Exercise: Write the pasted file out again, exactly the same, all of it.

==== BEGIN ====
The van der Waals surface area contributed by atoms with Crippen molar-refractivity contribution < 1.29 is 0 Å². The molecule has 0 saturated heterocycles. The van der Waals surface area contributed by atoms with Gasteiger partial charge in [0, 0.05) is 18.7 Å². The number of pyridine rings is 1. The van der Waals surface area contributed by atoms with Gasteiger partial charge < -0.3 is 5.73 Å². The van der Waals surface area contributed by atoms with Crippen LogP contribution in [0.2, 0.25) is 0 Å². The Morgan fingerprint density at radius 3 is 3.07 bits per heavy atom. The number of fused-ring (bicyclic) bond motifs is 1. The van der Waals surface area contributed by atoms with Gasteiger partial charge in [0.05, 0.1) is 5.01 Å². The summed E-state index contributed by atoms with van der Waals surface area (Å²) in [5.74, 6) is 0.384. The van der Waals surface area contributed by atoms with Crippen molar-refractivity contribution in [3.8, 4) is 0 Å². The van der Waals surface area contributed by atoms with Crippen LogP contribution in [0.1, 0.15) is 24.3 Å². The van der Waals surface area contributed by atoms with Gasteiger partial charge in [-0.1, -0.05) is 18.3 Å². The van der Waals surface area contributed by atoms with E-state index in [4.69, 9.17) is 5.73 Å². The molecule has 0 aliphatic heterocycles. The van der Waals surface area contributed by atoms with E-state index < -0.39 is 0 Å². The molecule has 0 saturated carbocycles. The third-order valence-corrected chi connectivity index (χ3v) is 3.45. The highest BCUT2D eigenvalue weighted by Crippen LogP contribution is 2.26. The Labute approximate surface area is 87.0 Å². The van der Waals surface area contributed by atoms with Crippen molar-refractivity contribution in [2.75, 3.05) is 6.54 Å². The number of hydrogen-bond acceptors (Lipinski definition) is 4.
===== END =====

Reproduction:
The van der Waals surface area contributed by atoms with Crippen molar-refractivity contribution < 1.29 is 0 Å². The molecule has 0 saturated heterocycles. The van der Waals surface area contributed by atoms with Gasteiger partial charge in [0, 0.05) is 18.7 Å². The number of pyridine rings is 1. The van der Waals surface area contributed by atoms with Gasteiger partial charge < -0.3 is 5.73 Å². The van der Waals surface area contributed by atoms with Crippen LogP contribution in [0.2, 0.25) is 0 Å². The Morgan fingerprint density at radius 3 is 3.07 bits per heavy atom. The number of fused-ring (bicyclic) bond motifs is 1. The van der Waals surface area contributed by atoms with Gasteiger partial charge in [0.05, 0.1) is 5.01 Å². The summed E-state index contributed by atoms with van der Waals surface area (Å²) in [5.74, 6) is 0.384. The van der Waals surface area contributed by atoms with Crippen molar-refractivity contribution in [3.8, 4) is 0 Å². The van der Waals surface area contributed by atoms with Crippen LogP contribution in [0.1, 0.15) is 24.3 Å². The van der Waals surface area contributed by atoms with Gasteiger partial charge in [-0.1, -0.05) is 18.3 Å². The van der Waals surface area contributed by atoms with E-state index in [4.69, 9.17) is 5.73 Å². The molecule has 0 aliphatic heterocycles. The van der Waals surface area contributed by atoms with E-state index < -0.39 is 0 Å². The molecule has 0 saturated carbocycles. The third-order valence-corrected chi connectivity index (χ3v) is 3.45. The highest BCUT2D eigenvalue weighted by Crippen LogP contribution is 2.26. The Labute approximate surface area is 87.0 Å². The van der Waals surface area contributed by atoms with Crippen molar-refractivity contribution in [2.75, 3.05) is 6.54 Å². The number of hydrogen-bond acceptors (Lipinski definition) is 4.